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Showing posts from March, 2011

Campeau in Alta Vista

One of the biggest builders in Ottawa during the 1950s and 1960s was Campeau Construction, a name still known today, even though the builder is no longer active. Many of the houses in Alta Vista were custom built, but Campeau was one of the first builders to construct tract homes in the area. Approximate locations of areas where Campeau built Beginning in the 1950s Campeau began building houses southwest of Kilborn Avenue and Alta Vista Drive, north of Randall Avenue. At the time, bungalows and one-and-a-half storey houses were most popular. Many of the “Victory Houses” built by Wartime Housing Ltd. for returning veterans after WWII were one-and-a-half stories, and the style soon became very popular for all builders. Below are some of Campeau's one-and-a-half storey plans built in the area: With time, the one-and-a-half storey house became less popular, and bungalows and split-level houses became the norm. An easy way to determine the age of houses on a street in

The inner circle - MCM near downtown

A reader of the blog has asked if there are any Mid-Century Modern neighbourhoods close to downtown. While the largest neighbourhoods are in more suburban locations, there are a few smaller pockets closer to the urban core. Here is first in a series that looks at some of the MCM hot-spots close to downtown: When one thinks of the Civic Hospital area, traditionally-styled houses from the 1920s-1940s immediately come to mind. But, there are a surprising number of houses that stand out from their Tudor-revival neighbours.   Along Sherwood Drive, near Carling Avenue, is a string of MCM houses: The end of Larchwood Avenue, off of Sherwood Drive, is the location of these houses: Other areas in the Civic Hospital neighbourhood include parts of Irving Place, and the Eastern end of Beech Street: Beech Street  Just south of the Beechwood Cemetery in Vanier, is a pocket of MCM houses, many with stunning rooflines: Dufford Street  Michel Circle  Michel Circle Perrier Aven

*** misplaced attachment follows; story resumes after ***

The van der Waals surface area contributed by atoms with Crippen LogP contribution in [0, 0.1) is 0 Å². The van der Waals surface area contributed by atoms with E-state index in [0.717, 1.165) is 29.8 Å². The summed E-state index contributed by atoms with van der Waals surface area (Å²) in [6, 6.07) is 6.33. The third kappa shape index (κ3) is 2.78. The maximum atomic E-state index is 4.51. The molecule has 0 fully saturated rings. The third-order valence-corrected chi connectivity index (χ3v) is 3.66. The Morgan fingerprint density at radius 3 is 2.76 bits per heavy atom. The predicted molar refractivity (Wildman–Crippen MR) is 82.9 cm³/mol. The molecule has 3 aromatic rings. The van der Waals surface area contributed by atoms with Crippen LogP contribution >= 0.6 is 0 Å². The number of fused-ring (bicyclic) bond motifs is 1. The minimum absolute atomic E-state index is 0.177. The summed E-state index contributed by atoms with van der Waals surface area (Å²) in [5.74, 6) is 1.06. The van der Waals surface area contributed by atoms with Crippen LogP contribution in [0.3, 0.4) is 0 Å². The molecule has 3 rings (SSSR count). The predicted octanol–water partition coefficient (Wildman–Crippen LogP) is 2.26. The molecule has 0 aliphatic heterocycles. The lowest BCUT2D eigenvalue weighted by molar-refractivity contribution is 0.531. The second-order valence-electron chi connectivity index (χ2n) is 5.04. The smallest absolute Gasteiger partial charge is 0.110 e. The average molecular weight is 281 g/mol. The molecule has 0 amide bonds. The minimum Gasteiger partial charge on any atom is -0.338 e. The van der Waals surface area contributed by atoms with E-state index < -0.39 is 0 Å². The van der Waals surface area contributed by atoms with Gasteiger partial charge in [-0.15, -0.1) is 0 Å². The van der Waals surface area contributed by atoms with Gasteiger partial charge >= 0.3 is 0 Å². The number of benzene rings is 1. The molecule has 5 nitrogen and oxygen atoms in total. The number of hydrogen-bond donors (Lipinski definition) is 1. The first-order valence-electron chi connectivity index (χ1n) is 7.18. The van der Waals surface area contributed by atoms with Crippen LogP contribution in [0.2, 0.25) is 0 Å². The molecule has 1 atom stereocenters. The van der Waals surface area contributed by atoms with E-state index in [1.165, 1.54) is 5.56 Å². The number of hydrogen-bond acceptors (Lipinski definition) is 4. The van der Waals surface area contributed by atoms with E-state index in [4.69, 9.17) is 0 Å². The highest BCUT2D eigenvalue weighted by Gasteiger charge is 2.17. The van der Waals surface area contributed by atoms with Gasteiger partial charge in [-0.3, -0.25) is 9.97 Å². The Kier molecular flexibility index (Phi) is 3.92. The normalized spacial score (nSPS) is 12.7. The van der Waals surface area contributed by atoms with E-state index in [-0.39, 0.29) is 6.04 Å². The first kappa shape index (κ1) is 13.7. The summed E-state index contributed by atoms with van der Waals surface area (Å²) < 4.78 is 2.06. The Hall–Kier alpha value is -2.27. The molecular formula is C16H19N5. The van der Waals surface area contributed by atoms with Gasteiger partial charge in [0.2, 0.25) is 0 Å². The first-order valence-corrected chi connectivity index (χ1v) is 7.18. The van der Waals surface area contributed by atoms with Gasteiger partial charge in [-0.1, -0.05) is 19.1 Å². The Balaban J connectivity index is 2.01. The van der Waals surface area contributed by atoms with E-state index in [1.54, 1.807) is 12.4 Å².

A comment by a reader about their house with a carport at the entry got me thinking about carports and Mid-Century Modern housing design. Today, carports have been replaced with full garages in new construction, but there was a time not so long ago when carports were very much in fashion. Campeau, 1964, Playfair Park Campeau, 1961-62, Queensway Terrace and Riverside Park  Assaly, 1963, Woodroffe on the Green  The carport as the entry point to a house made sense for a society, and a suburban way of life, that embraced the car as a mode of transport. Scores of suburban families even today still arrive and depart from home by car, and thus enter and exit their house via the door from the house to the garage. Designers in the mid-century foresaw this trend, and thus put the front door right next to where the car would be parked. Campeau, 1962, Riverside Park and Graham Park Campeau, 1962, Riverside Park and Graham Park Campeau, 1961-62, Queensway Terrace and Riverside Pa

California Modern in Ottawa

During the mid-century era, California became the epicentre of modern design. From the architect-designed case-study houses, to the mundane tract house, all eyes were on California. In Canada, books and periodicals on architecture filled with Californian design would have sparked the imagination of Architects and designers. W hen one thinks of Mid-Century Modern (MCM) California tract housing, the name ‘Eichler’ often comes to mind. Perhaps one of the most famous MCM tract builders, Joseph Eichler, defined MCM design in the United States. His widely-published designs even captured the imagination of Canadians. Any designer/architect in the know would have seen an Eichler plan. In Ottawa, there are a few examples of houses built in the 1960s with floor plans that could have been influenced by those being built by Eichler. The most famous Eichler-built designs are those with an open-air atrium at the centre. One of the floor plans built by Teron in Beaverbrook during the 1960s feature